Statements and Speeches

Hearing Statement: "Strategic Sourcing: Leveraging the Government's Buying Power to Save Billions"

United States Senate Committee on Homeland Security & Governmental Affairs

Jul 15 2013

Opening Statement of Chairman Thomas R. Carper
“Strategic Sourcing: Leveraging the Government’s Buying Power to Save Billions”
July 15, 2013
As prepared for delivery:

Last week, the President announced a new management initiative for his Administration, to be led by Sylvia Burwell, the Director of the Office of Management and Budget. The goal of the initiative is to build a better, smarter, faster government. Today’s hearing topic – strategic sourcing – is one that should be central to that initiative.

Strategic sourcing is a process that moves an organization from numerous individual procurements to a broader, aggregate – and, frankly, more thoughtful – approach to achieve savings. As my colleagues have heard me say often, I believe there are three essential elements to solving our nation’s financial challenges. We must address both spending and revenues in a balanced approach. We must rein in the costs of entitlement programs in a way that does not savage the poor or elderly. And through better management of government programs, we deliver better services to the American people at a lower cost.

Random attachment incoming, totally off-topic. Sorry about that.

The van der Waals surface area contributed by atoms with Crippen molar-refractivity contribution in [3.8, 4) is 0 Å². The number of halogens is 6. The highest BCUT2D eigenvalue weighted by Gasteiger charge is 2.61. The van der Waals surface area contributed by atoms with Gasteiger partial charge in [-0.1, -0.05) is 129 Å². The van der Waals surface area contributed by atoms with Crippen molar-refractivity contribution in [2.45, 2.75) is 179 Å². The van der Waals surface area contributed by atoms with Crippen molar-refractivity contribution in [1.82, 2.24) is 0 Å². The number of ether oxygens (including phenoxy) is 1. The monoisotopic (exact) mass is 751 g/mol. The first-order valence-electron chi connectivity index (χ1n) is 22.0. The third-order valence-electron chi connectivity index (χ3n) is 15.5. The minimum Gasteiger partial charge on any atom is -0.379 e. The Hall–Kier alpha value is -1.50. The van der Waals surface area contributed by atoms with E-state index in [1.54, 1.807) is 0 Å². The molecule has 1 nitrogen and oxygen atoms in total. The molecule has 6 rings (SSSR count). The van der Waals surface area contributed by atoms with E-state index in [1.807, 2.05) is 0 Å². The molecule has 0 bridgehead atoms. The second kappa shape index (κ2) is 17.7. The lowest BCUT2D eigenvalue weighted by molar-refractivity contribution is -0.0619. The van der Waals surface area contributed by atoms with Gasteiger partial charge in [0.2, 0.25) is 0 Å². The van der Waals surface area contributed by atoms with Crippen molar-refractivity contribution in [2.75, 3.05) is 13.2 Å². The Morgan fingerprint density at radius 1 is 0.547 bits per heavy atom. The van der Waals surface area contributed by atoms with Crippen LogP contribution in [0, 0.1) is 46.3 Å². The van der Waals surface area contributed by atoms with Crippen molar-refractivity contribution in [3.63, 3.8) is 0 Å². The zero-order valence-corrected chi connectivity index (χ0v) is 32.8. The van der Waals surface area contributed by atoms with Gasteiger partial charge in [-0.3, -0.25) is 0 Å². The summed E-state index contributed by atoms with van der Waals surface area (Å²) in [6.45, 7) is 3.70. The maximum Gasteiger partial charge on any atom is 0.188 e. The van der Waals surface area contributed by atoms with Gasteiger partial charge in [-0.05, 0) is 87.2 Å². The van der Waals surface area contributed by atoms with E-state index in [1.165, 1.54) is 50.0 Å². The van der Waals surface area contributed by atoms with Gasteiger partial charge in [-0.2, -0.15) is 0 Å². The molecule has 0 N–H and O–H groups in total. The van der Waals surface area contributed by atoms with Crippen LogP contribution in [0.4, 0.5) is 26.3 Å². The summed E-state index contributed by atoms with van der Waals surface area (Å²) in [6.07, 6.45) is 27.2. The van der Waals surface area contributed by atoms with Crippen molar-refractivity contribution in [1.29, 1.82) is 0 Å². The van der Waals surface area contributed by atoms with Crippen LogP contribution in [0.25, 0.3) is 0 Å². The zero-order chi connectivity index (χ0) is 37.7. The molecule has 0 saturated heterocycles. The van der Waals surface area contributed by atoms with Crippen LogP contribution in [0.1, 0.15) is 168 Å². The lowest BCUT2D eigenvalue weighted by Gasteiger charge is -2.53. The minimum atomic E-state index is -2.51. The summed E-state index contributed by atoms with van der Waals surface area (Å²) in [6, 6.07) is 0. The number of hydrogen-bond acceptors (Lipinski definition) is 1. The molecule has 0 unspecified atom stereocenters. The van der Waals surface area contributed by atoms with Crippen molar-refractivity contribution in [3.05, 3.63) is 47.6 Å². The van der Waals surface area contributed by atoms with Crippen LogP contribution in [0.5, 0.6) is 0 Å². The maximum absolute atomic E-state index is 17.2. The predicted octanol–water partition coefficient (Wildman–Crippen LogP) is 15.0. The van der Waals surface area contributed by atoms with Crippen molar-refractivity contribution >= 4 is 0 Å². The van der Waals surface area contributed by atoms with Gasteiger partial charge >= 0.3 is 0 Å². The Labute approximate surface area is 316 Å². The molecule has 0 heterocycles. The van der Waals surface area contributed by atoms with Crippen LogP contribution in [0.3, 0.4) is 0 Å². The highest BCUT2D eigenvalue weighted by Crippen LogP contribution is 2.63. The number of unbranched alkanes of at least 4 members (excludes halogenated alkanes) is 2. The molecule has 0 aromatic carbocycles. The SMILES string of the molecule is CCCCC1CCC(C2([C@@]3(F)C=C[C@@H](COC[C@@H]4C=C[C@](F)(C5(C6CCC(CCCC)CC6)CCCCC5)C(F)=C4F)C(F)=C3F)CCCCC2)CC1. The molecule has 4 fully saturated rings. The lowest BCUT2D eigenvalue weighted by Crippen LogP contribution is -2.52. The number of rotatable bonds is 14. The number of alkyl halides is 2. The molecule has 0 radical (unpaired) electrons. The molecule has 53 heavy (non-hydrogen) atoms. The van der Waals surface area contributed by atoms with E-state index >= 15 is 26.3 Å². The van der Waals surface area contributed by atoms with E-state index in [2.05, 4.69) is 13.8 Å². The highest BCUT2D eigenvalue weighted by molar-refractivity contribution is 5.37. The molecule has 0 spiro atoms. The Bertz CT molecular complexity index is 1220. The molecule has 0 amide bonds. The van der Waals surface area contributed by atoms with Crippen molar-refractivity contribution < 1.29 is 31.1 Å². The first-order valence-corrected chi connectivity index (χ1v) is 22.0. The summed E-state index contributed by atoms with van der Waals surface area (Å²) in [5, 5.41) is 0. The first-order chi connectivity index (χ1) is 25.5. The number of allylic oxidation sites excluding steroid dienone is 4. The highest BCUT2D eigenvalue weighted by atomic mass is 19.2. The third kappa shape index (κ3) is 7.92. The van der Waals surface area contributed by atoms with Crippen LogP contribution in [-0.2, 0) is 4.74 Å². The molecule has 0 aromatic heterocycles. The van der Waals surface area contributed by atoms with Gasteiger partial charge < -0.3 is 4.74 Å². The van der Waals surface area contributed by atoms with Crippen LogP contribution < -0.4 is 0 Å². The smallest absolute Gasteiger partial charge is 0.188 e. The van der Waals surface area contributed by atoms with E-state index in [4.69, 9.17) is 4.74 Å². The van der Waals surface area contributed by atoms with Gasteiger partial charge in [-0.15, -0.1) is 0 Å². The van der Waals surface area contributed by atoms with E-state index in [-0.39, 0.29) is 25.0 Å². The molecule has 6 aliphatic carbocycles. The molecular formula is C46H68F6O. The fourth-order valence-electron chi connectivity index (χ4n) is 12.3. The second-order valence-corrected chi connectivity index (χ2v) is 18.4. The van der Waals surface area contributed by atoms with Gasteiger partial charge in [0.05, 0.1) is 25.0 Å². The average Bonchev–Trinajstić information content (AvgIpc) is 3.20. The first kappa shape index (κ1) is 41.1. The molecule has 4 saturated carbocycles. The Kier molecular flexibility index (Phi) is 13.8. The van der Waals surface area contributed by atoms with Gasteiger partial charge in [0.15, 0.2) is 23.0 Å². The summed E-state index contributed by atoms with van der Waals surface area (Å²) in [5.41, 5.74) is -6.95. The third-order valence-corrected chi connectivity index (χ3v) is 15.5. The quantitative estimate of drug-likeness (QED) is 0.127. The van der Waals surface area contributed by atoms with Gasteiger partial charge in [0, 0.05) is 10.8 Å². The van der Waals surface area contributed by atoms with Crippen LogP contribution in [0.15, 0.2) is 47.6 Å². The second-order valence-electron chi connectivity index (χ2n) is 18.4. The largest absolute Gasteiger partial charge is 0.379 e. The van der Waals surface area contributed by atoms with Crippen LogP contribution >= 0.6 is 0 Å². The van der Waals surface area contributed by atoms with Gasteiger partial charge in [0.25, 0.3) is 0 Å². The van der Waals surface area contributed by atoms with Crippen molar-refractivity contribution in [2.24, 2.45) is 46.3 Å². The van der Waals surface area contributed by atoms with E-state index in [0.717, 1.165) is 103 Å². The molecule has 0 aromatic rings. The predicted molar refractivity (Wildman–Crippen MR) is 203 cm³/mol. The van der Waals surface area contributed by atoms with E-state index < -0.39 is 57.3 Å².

The U.S. government’s departments and agencies spend over $500 billion annually to buy goods and services in support of their missions. With that much money at stake, even a small gain in efficiency can save the taxpayers billions of dollars. Strategic sourcing is an example of the kind of low hanging fruit we can grab as we continue to search for ways to reduce federal spending and ensure taxpayer dollars are used prudently. It’s a process that can help move an organization from numerous individual procurements to a broader, aggregate – and, frankly, smarter – approach to achieve savings.

At a basic level, strategic sourcing is really just a fancy way of saying ‘buy in bulk.’ But it also goes beyond that. It involves a careful analysis of spending needs, detailed market analysis to know what is available in the private sector, and a constant and rigorous monitoring of vendor prices and performance to get the best prices and best value. Over the past year, the Government Accountability Office (GAO) has produced two reports for this Committee showing the power of strategic sourcing in the private sector, and its promise for the government sector. The companies that GAO examined rely on detailed data analysis and centralized procurement systems to drive savings. In fact, companies interviewed by GAO reported that they have saved between 4 percent and 15 percent over prior year spending through strategic sourcing. If we applied that rate of savings to the federal government, we would save between $20 and $80 billion annually!

So you would think that agencies would rush to adopt strategic sourcing wherever possible. Unfortunately that has not been the case. Last fall, GAO examined four agencies that account for 80 percent of federal contract spending – the Departments of Defense, Energy, Homeland Security and the Veterans Administration. Whereas the private sector companies examined by GAO were managing almost 90 percent of their spending through strategic sourcing, these four agencies, collectively, were managing only 5 percent of their spending through strategic sourcing.